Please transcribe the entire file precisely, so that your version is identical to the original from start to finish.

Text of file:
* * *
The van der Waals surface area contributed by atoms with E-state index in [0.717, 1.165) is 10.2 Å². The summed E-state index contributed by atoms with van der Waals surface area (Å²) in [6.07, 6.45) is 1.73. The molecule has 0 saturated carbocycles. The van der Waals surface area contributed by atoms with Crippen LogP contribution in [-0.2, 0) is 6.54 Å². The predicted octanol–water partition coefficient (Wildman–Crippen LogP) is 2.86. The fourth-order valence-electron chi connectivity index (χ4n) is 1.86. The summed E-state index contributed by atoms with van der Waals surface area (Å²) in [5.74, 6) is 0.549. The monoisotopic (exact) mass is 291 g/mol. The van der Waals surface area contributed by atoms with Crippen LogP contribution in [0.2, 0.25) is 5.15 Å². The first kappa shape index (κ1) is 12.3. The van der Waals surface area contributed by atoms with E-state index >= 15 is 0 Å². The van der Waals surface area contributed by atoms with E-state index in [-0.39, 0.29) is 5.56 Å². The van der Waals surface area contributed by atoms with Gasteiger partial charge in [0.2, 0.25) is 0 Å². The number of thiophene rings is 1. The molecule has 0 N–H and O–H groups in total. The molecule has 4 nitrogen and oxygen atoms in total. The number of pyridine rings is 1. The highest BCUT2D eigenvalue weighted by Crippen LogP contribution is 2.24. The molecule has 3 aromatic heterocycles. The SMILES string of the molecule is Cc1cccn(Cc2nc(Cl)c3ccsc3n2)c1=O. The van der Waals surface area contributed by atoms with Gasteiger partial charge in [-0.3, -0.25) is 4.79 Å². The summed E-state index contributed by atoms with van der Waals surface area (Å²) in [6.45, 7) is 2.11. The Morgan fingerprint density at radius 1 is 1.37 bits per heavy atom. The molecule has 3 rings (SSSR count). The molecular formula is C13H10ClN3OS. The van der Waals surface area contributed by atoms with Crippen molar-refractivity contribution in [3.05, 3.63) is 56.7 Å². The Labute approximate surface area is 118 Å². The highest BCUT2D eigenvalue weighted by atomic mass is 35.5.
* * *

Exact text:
The van der Waals surface area contributed by atoms with E-state index in [0.717, 1.165) is 10.2 Å². The summed E-state index contributed by atoms with van der Waals surface area (Å²) in [6.07, 6.45) is 1.73. The molecule has 0 saturated carbocycles. The van der Waals surface area contributed by atoms with Crippen LogP contribution in [-0.2, 0) is 6.54 Å². The predicted octanol–water partition coefficient (Wildman–Crippen LogP) is 2.86. The fourth-order valence-electron chi connectivity index (χ4n) is 1.86. The summed E-state index contributed by atoms with van der Waals surface area (Å²) in [5.74, 6) is 0.549. The monoisotopic (exact) mass is 291 g/mol. The van der Waals surface area contributed by atoms with Crippen LogP contribution in [0.2, 0.25) is 5.15 Å². The first kappa shape index (κ1) is 12.3. The van der Waals surface area contributed by atoms with E-state index >= 15 is 0 Å². The van der Waals surface area contributed by atoms with E-state index in [-0.39, 0.29) is 5.56 Å². The van der Waals surface area contributed by atoms with Gasteiger partial charge in [0.2, 0.25) is 0 Å². The number of thiophene rings is 1. The molecule has 0 N–H and O–H groups in total. The molecule has 4 nitrogen and oxygen atoms in total. The number of pyridine rings is 1. The highest BCUT2D eigenvalue weighted by Crippen LogP contribution is 2.24. The molecule has 3 aromatic heterocycles. The SMILES string of the molecule is Cc1cccn(Cc2nc(Cl)c3ccsc3n2)c1=O. The van der Waals surface area contributed by atoms with Gasteiger partial charge in [-0.3, -0.25) is 4.79 Å². The summed E-state index contributed by atoms with van der Waals surface area (Å²) in [6.45, 7) is 2.11. The Morgan fingerprint density at radius 1 is 1.37 bits per heavy atom. The molecule has 3 rings (SSSR count). The molecular formula is C13H10ClN3OS. The van der Waals surface area contributed by atoms with Crippen molar-refractivity contribution in [3.05, 3.63) is 56.7 Å². The Labute approximate surface area is 118 Å². The highest BCUT2D eigenvalue weighted by atomic mass is 35.5.